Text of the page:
The denomination of this coin is traditionally called 'follis', a term that has no actual meaning when applied to this issue. 'Follis' properly refers to a bag of coins dating to a century later when the tiny AE4 coins were packaged to cover the need for larger denominations not then in production. 'Follis' is also applied, but much more properly, to the large bronze Byzantine 40 nummi coins. Recently, it has become fashionable to call this large coin of the tetrarchs a 'nummus' (plural: 'nummi'). This is better in one sense since it recognizes that these coins were the first step in the series of diminishments that led to those tiny 5th century coins that led to the need for the Byzantine follis of 40 nummi. 'Nummus' simply means 'coin'. We do not know what the denomination was called at the time of its issue. The slip of weight standards must have been recognized in the language of the 4th century man on the street but aligning the few surviving references to coin sizes to the coins themselves is not a matter that is fully understood. Neither follis nor nummus is a particularly satisfying way of referring to the denomination but it is what we have at present. Realization that the situation was confusing lead earlier numismatists to create the diameter scale for late Roman bronze coins:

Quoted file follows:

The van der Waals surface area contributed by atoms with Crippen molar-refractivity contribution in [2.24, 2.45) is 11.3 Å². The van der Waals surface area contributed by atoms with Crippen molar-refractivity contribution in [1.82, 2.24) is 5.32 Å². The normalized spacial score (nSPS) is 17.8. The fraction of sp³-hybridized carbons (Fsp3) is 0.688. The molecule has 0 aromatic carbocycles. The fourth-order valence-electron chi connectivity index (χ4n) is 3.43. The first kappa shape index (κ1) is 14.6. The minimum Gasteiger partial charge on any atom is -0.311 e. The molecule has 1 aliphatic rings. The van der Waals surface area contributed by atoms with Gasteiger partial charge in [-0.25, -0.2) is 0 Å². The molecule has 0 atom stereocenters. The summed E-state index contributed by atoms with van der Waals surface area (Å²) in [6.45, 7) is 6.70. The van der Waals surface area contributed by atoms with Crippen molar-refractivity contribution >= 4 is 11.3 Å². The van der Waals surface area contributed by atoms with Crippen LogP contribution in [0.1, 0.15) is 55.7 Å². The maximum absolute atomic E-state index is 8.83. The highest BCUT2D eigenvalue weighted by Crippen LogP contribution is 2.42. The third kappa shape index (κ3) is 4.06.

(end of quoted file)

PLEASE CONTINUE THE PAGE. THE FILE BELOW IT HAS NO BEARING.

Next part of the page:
AE1 = over 25mm
AE2 = 21 - 25mm
AE3 = 17 - 21mm
AE4 = under 17mm

At least this scale will allow collectors to read a description and know how big the coin is. Certainly not perfect, it seems a way of separating the large coins from the small ones that followed without applying a tern know to be incorrect. The coin on this page will be called Follis, Nummus or AE1 by different people. All are a bit right and a bit wrong; any is acceptable if we understand the situation that led to the terminology.